Wednesday, August 27, 2008

Hey, lookit here!

"Hey lookit here!" That was the type of ungrammatical declaration that set my mother's teeth on edge. She knew her gerunds, participles, and infinitives, and she simply would not bite on that verbal formulation.

But I couldn't contain my ungrammatical enthusiasm when, back home from my various travels, I found a crop of ripe grape tomatoes.

Here's the first haul from my accidental vegetable garden. Definitely not an heirloom or exotic hybrid--just whatever generic variety was selling at the local supermarket back in the spring. Two pint boxes at $2.99, perhaps?

Grammatical or not, we've been sinking our teeth into them. Delicious!

Friday, August 22, 2008

Will work for cheese

This past week, I vacationed on the Vermont shores of Lake Champlain. We stayed at the perfect place for any garden lover, the Inn at Shelburne Farms. This Gilded Age estate is sited on a bluff with the lake to one side and fields and forests rolling out to the other. The landscape, designed by Frederick Law Olmstead, is disorientingly beautiful, with wide sweeps of meadow swirling around islands of woodland. Rises and swales conceal and reveal views. See, I get a little loopy just talking about it. What's the horticultural version of Jerusalem syndrome?

In front of the Inn, a formal mixed garden is terraced down to the lake shore.

What is so wonderful about this garden is its simplicity: just an array of familiar flowers--ageratum, salvia, sedums, coneflower, phlox--perfectly tended and pleasingly positioned.

Even the stakes have a certain simple elegance.

On one level, a rose garden, bound by a brick wall with the lake beyond, is filled with hybrid teas and floribundas. If I hadn't been so overcome by the setting, I'm sure that I would have a better recollection. But that's no way to experience this garden.

In addition to the Inn, the Farms host an organic vegetable garden and a dairy that produces its own farmhouse cheddar. So now I know my dream job. If I could tend that lakeside garden, no salary is needed. Will work for cheese.

Friday, August 15, 2008

Why it's called a raingarden

How, you might ask, has the raingarden been handling this wet, wet summer? Absolutely thriving. During a recent sunny interval, it was strutting its stuff. Yes, that's water from a recent shower pooled along both edges. This near end with the blue flag irises is definitely damper than the far end that's anchored by Joe Pye weed. An underground stream keeps this corner wet even without rain.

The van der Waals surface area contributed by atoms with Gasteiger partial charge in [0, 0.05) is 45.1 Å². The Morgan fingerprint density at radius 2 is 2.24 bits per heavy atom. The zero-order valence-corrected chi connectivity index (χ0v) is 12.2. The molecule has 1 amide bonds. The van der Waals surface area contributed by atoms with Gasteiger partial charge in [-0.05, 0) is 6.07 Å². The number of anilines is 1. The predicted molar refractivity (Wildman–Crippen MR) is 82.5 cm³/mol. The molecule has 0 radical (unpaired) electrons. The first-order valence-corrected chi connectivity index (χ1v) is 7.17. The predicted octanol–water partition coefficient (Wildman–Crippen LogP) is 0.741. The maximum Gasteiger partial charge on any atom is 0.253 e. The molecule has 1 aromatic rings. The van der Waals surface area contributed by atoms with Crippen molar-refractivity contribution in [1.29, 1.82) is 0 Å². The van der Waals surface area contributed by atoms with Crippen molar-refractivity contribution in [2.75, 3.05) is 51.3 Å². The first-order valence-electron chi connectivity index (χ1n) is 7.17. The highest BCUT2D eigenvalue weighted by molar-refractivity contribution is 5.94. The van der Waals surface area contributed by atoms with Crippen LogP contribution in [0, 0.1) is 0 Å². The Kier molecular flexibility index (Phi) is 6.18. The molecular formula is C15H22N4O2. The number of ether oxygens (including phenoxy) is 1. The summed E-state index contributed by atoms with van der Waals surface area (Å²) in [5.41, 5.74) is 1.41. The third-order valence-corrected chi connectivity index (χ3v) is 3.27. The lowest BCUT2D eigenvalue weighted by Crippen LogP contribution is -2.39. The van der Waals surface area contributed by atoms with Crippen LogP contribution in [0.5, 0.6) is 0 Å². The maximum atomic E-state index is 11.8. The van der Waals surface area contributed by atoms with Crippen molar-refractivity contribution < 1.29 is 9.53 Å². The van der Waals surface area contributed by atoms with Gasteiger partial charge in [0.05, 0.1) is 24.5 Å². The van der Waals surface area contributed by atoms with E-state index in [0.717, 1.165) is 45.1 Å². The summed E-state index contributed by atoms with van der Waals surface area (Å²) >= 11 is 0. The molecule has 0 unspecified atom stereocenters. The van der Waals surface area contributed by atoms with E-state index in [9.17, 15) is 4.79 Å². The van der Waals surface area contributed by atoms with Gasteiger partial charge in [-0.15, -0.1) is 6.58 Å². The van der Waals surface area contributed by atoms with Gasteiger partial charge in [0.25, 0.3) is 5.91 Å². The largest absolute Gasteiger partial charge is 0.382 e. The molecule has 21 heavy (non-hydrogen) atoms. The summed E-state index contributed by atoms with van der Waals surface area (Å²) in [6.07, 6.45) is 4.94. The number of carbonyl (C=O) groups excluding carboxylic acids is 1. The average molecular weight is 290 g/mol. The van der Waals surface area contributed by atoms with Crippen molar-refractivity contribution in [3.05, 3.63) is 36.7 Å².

Okay, the shape of the bed is rather too angular and plants look young. But after all, they are just getting their feet wet this first summer. I'm simply pleased that it is possible to grow something flowery in such a damp, poorly drained place. Only one plant hasn't flourished--my mallows are just a blink bigger than when they were transplanted back in May. A few more leaves, perhaps, but not much taller. A purple lobelia might be substituted next summer.

For height, I have to rely on this Joe Pye weed "Gateway." Like a gangly teenager, it's a little scrawny now but should fill out just fine. I'm ready to push this experiment further.

Tuesday, August 12, 2008

Lawn sports

Last month, we had over twice the amount of our average rainfall. We are already one-third of the way through August and two-thirds of the way towards reaching this month's average rainfall.

Mushrooms sprout in the wet lawn. Everywhere and all the time. We mow them down and more pop up. It's a round robin game that has us racing to keep up.

With all this rain, it's difficult to find good weather for other lawn sports. We've had to perfect our badminton blocks, lifts, and drives by watching the Olympics. But some clearing of the clouds is predicted for the next few days. Smashing!

Sunday, August 10, 2008

Seed season

It's the seed-collecting season. The biggest yield always comes from larkspur. By harvest time, the dried stalks are a real eyesore--parched, dessicated, and leafless. Shaking the seed heads into a paper bag catches most but not all. Those that fall free will sprout next spring.

After replenishing the bed with cow manure, in go a slew of annuals. Well, one annual, just a lot of it. Agastache "Color Spires Orchid" should carry along this corner of the garden into early fall.

Monday, August 04, 2008

Lotus land

On the road: pools of luminescent American lotus Nelumbo lutea afloat in Sandbridge, Virginia.

Happy sunshine!